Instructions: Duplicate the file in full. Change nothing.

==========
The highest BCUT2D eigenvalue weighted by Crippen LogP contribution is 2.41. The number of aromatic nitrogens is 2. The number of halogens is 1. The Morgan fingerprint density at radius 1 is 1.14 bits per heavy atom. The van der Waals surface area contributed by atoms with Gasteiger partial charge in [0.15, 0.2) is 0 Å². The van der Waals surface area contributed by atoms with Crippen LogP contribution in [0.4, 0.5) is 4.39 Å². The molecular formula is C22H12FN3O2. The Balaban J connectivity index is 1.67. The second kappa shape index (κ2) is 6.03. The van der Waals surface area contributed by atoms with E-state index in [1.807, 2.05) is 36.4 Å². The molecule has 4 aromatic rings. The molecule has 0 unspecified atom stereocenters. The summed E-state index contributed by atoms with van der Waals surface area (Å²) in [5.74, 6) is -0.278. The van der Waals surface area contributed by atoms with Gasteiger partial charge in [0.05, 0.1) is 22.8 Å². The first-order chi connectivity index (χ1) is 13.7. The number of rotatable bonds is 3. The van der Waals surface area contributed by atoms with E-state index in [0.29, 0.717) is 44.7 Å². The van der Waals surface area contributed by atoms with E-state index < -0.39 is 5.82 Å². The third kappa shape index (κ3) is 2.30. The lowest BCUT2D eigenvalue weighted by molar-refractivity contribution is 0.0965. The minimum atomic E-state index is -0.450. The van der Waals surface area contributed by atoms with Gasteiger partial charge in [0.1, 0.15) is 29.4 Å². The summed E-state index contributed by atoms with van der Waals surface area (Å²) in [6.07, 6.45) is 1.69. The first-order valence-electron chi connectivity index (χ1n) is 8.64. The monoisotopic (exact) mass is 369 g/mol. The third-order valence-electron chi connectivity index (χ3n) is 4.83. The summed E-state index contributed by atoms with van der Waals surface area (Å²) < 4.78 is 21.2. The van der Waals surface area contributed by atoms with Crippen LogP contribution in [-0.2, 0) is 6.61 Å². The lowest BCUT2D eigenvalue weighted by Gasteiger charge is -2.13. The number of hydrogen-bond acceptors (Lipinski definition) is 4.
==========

The highest BCUT2D eigenvalue weighted by Crippen LogP contribution is 2.41. The number of aromatic nitrogens is 2. The number of halogens is 1. The Morgan fingerprint density at radius 1 is 1.14 bits per heavy atom. The van der Waals surface area contributed by atoms with Gasteiger partial charge in [0.15, 0.2) is 0 Å². The van der Waals surface area contributed by atoms with Crippen LogP contribution in [0.4, 0.5) is 4.39 Å². The molecular formula is C22H12FN3O2. The Balaban J connectivity index is 1.67. The second kappa shape index (κ2) is 6.03. The van der Waals surface area contributed by atoms with E-state index in [1.807, 2.05) is 36.4 Å². The molecule has 4 aromatic rings. The molecule has 0 unspecified atom stereocenters. The summed E-state index contributed by atoms with van der Waals surface area (Å²) in [5.74, 6) is -0.278. The van der Waals surface area contributed by atoms with Gasteiger partial charge in [0.05, 0.1) is 22.8 Å². The first-order chi connectivity index (χ1) is 13.7. The number of rotatable bonds is 3. The van der Waals surface area contributed by atoms with E-state index in [0.29, 0.717) is 44.7 Å². The van der Waals surface area contributed by atoms with E-state index < -0.39 is 5.82 Å². The third kappa shape index (κ3) is 2.30. The lowest BCUT2D eigenvalue weighted by molar-refractivity contribution is 0.0965. The minimum atomic E-state index is -0.450. The van der Waals surface area contributed by atoms with Gasteiger partial charge in [0.1, 0.15) is 29.4 Å². The summed E-state index contributed by atoms with van der Waals surface area (Å²) in [6.07, 6.45) is 1.69. The first-order valence-electron chi connectivity index (χ1n) is 8.64. The monoisotopic (exact) mass is 369 g/mol. The third-order valence-electron chi connectivity index (χ3n) is 4.83. The summed E-state index contributed by atoms with van der Waals surface area (Å²) < 4.78 is 21.2. The van der Waals surface area contributed by atoms with Crippen LogP contribution in [-0.2, 0) is 6.61 Å². The lowest BCUT2D eigenvalue weighted by Gasteiger charge is -2.13. The number of hydrogen-bond acceptors (Lipinski definition) is 4.